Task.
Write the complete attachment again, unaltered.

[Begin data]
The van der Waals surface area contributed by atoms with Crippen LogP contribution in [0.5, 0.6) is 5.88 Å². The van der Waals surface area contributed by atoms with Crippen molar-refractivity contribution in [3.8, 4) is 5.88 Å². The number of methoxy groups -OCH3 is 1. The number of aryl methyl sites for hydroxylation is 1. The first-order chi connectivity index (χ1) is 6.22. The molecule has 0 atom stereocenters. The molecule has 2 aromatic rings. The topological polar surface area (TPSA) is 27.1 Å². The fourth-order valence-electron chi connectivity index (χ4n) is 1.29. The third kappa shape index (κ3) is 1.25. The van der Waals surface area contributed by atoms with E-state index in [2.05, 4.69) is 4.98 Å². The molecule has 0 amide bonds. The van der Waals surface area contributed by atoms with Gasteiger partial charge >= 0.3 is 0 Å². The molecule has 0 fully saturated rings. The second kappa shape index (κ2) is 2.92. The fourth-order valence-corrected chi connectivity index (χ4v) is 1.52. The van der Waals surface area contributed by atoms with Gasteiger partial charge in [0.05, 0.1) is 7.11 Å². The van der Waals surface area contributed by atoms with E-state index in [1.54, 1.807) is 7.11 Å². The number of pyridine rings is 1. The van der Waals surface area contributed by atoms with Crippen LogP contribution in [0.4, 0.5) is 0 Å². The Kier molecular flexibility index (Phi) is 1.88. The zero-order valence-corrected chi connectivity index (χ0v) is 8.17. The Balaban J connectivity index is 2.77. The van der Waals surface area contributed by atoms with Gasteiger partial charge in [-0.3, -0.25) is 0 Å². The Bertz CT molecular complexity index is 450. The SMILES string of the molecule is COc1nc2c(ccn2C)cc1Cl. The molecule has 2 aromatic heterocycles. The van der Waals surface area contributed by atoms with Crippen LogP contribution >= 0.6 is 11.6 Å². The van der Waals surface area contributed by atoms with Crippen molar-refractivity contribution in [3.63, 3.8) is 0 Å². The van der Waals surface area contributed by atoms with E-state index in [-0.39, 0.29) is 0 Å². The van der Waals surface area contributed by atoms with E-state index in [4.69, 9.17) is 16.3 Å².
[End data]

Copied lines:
The van der Waals surface area contributed by atoms with Crippen LogP contribution in [0.5, 0.6) is 5.88 Å². The van der Waals surface area contributed by atoms with Crippen molar-refractivity contribution in [3.8, 4) is 5.88 Å². The number of methoxy groups -OCH3 is 1. The number of aryl methyl sites for hydroxylation is 1. The first-order chi connectivity index (χ1) is 6.22. The molecule has 0 atom stereocenters. The molecule has 2 aromatic rings. The topological polar surface area (TPSA) is 27.1 Å². The fourth-order valence-electron chi connectivity index (χ4n) is 1.29. The third kappa shape index (κ3) is 1.25. The van der Waals surface area contributed by atoms with E-state index in [2.05, 4.69) is 4.98 Å². The molecule has 0 amide bonds. The van der Waals surface area contributed by atoms with Gasteiger partial charge >= 0.3 is 0 Å². The molecule has 0 fully saturated rings. The second kappa shape index (κ2) is 2.92. The fourth-order valence-corrected chi connectivity index (χ4v) is 1.52. The van der Waals surface area contributed by atoms with Gasteiger partial charge in [0.05, 0.1) is 7.11 Å². The van der Waals surface area contributed by atoms with E-state index in [1.54, 1.807) is 7.11 Å². The number of pyridine rings is 1. The van der Waals surface area contributed by atoms with Crippen LogP contribution in [0.4, 0.5) is 0 Å². The Kier molecular flexibility index (Phi) is 1.88. The zero-order valence-corrected chi connectivity index (χ0v) is 8.17. The Balaban J connectivity index is 2.77. The van der Waals surface area contributed by atoms with Gasteiger partial charge in [-0.3, -0.25) is 0 Å². The Bertz CT molecular complexity index is 450. The SMILES string of the molecule is COc1nc2c(ccn2C)cc1Cl. The molecule has 2 aromatic heterocycles. The van der Waals surface area contributed by atoms with Crippen LogP contribution >= 0.6 is 11.6 Å². The van der Waals surface area contributed by atoms with Crippen molar-refractivity contribution in [3.63, 3.8) is 0 Å². The van der Waals surface area contributed by atoms with E-state index in [-0.39, 0.29) is 0 Å². The van der Waals surface area contributed by atoms with E-state index in [4.69, 9.17) is 16.3 Å².